Economic horror stories from the Great Depression and the 1970s can offer useful lessons, but they are no longer appropriate for today's world. In a world undergoing radical economic, technological, and climatic change, we must recognize that not all price increases are the same, and that some are desirable – and even necessary.
PRINCETON – In response to recent concerns about resurgent inflation, US policymakers deny that there is any threat and insist that expectations are “well anchored.” Any recent price spikes, they argue, will prove temporary, arising from one-off shortages that will be resolved when life returns to normal after the pandemic. Nonetheless, market participants and investors are increasingly obsessed with the issue, and pundits are rancorously divided, with some denouncing those with whom they disagree as “cockroaches.”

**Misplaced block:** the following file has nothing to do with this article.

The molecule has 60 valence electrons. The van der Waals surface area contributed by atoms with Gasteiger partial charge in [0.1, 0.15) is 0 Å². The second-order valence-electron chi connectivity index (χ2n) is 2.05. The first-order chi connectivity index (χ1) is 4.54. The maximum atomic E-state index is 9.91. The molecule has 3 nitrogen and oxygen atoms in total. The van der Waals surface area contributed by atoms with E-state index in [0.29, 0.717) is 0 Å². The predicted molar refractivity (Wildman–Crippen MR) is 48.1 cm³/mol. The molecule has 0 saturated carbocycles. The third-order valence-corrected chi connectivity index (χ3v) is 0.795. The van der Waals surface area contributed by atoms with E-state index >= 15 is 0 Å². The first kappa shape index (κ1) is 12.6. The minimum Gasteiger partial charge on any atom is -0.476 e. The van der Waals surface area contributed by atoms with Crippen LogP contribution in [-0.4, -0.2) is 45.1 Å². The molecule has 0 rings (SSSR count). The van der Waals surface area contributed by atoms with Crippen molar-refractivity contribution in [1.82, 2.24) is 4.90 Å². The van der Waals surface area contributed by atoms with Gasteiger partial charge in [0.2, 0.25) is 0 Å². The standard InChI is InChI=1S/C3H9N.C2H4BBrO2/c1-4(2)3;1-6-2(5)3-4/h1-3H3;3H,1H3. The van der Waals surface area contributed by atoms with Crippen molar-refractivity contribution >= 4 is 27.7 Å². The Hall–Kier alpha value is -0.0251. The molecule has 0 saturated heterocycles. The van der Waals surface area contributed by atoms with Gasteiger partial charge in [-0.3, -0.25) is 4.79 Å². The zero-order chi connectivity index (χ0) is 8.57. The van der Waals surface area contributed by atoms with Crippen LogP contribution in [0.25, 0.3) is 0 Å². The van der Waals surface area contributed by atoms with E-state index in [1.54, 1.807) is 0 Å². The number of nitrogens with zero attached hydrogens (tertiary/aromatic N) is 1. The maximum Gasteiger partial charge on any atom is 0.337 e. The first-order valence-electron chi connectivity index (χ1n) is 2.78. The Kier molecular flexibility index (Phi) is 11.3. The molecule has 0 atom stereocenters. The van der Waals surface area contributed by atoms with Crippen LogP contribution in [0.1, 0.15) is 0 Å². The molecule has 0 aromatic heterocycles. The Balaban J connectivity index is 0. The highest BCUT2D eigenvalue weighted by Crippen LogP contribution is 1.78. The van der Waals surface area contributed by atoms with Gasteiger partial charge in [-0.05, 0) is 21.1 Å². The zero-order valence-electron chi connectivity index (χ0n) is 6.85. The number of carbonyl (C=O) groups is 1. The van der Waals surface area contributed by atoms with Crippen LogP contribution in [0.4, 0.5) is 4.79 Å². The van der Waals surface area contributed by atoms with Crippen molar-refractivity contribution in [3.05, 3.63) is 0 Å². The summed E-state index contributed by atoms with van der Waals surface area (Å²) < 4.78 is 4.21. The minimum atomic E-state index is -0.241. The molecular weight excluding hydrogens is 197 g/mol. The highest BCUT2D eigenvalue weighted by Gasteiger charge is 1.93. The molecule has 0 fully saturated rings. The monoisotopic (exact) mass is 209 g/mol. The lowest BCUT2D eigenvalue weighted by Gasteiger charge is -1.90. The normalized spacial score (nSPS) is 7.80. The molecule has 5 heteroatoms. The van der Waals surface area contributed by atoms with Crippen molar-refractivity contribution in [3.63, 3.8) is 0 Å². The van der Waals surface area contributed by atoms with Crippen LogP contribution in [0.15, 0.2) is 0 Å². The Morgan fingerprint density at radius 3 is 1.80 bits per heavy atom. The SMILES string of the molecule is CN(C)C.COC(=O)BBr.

Such rhetoric suggests a need to step back and think about what is meant by inflation and its opposite, deflation. Not all inflations or deflations are alike. Price declines (deflation) driven by technical improvements can be good, as in the case of electrical motors or chemical dyes in the late nineteenth century, or of computers (and many other electronic consumer goods) over the past 50 years. These are not the sort of price changes that lead to Great Depression-style defaults and debt crises.
The same distinction applies to inflation. There can be “good” price increases, as in cases where markets need a signal to produce a certain response. The current surge in the price of computer chips reflects a shortage of supply, which in turn is curtailing production of automobiles, refrigerators, and other products that rely on these components. But “Chipageddon” is not the end of the world. Rather, it is giving chip producers a clear signal to ramp up production and increase supply. Here, price increases are serving a useful role, and we can expect that chip prices will come down in the future.